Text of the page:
MANAGING THE MANAGER

The amount of hats that a community association manager often has to wear is amazing. Simultaneously, he or she needs to serve as the number cruncher, interior designer, police man, collection agency, master of ceremonies, complaint department, tech expert, unit owner liason and of course chief cook and bottle washer.  All the while performing each and every function with a cheerful and professional appearance and ALWAYS looking as if you have every situation under complete control, even if nothing is.  Throw in the fact that managers are often dealing with a Board member or two who simply doesn’t trust them, but really doesn’t have a reason for doing so, and you can see that the life of a Florida Community Association Manager isn’t all flowers, rainbows and those annoying little yellow smiley faces that everyone seems to be putting in their texts and e-mails these days.

Despite the daily grind, most hang in and accomplish their professional objectives each and every day without complaint.  But how do you know that they are doing their job well.  Perfect attendance isn’t enough.  How does one judge the performance of your manager?

You may think that one way to judge their performance is to see if expenses have been kept in check.  I would agree that a good manager should assist the association in saving money wherever possible.  But suppose assessments remain steady yet the place looks terrible?  Suppose the manager convinced the Board to be penny-wise and pound foolish?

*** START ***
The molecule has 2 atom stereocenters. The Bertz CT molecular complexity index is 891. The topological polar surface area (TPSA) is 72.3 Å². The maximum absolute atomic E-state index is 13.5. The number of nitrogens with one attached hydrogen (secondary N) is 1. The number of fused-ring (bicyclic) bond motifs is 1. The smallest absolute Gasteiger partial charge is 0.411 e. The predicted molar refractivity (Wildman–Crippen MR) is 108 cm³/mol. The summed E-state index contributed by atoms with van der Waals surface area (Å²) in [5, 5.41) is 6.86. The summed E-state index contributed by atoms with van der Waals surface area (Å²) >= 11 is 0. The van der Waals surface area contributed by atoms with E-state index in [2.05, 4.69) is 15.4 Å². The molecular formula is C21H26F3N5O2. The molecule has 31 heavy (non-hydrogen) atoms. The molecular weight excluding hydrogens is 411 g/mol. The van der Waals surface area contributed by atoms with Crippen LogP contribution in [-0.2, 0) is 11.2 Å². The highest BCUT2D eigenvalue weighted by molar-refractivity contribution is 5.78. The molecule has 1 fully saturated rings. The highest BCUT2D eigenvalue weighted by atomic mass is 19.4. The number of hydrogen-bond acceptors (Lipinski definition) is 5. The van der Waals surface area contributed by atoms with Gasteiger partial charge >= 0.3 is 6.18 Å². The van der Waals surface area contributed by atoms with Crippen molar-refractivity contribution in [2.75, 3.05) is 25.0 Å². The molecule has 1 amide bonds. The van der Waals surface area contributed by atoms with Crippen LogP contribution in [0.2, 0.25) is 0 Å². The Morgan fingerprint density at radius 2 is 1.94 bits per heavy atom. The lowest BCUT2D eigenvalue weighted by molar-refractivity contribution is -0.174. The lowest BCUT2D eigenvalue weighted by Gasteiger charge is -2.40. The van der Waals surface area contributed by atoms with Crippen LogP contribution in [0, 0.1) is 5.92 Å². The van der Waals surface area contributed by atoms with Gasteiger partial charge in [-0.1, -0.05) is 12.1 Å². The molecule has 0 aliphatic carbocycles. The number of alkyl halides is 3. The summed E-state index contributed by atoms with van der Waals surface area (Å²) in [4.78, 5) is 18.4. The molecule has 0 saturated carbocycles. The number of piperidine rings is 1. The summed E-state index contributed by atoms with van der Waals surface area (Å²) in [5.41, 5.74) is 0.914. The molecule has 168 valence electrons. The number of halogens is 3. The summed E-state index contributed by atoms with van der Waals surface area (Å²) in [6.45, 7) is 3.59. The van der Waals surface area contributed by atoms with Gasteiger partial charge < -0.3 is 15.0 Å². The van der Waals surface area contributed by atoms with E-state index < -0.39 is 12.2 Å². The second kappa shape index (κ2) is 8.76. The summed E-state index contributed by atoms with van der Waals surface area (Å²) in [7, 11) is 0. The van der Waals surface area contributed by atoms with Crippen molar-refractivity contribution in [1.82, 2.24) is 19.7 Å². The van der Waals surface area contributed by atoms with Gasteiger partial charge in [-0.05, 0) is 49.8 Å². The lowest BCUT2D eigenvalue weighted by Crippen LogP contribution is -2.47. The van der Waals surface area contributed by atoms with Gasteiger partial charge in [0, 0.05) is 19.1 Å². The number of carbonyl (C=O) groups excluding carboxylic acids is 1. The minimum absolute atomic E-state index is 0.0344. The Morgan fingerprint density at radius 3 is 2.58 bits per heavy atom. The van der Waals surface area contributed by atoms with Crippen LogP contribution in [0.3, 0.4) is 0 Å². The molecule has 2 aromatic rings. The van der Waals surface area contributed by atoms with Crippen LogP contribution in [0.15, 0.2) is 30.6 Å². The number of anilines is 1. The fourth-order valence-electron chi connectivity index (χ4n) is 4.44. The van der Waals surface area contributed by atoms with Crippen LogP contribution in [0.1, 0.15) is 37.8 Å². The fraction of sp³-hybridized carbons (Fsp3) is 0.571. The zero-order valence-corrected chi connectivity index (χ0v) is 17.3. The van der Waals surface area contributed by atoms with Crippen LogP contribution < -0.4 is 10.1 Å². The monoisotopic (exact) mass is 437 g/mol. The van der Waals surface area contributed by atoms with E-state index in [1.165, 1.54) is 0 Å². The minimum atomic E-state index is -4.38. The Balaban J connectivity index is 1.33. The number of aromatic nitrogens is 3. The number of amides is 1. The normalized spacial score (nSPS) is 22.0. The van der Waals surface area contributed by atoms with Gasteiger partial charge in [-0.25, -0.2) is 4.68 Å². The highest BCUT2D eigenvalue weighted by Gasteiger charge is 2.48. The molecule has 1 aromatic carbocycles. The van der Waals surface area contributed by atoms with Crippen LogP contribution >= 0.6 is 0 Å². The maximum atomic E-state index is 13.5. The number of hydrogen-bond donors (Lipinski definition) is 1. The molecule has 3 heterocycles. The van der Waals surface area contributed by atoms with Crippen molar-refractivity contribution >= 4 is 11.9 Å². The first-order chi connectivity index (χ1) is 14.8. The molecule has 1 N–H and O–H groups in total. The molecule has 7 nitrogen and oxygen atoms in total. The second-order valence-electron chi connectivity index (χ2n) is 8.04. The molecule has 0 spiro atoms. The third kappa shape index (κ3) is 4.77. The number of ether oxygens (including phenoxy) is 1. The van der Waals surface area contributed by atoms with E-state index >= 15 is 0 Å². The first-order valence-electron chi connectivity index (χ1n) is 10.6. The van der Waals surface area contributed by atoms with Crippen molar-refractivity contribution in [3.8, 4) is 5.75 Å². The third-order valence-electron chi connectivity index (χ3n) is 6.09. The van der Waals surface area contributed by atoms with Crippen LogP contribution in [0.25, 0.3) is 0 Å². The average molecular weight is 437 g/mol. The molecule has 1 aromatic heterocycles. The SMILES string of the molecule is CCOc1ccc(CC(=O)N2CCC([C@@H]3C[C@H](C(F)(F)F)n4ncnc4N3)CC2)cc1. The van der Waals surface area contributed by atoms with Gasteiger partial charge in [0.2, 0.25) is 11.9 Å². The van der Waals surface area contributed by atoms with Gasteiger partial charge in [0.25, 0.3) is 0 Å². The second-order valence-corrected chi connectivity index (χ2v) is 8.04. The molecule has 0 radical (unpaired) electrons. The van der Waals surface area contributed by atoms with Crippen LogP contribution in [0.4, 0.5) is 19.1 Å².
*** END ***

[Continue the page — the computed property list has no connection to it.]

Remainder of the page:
What about maintaining protocol at meetings and in the association’s office?  A manager who is somehow able to bring order to chaos, whether at Board meetings or in the association’s office is worthy of a Noble Peace prize.

Here’s a real hard task.  Having the ability to tell your Board that they CANNOT take an action that the manager knows to be illegal because it violates a provision of Florida law or the governing documents.  Layers have a saying that it’s often times more important knowing what not to ask, rather than knowing what to ask.  For managers, it may be more important to tell the Board what they can’t do, rather than what they can do.  So the question is…..has the manager kept the Board out of legal quagmires or is the Board involved in more and more lawsuits because of alleged misdeeds?

These are just some criteria we may use when evaluating the performance of the managers who manage.  Perhaps the best criteria though is to simply look at the faces of all of the residents in the community since the manager started working there.  If their typical frowns are turning upside down and they are beginning to look more and more like those annoying little yellow smiley faces I mentioned earlier —— make sure you don’t let this manager slip away.

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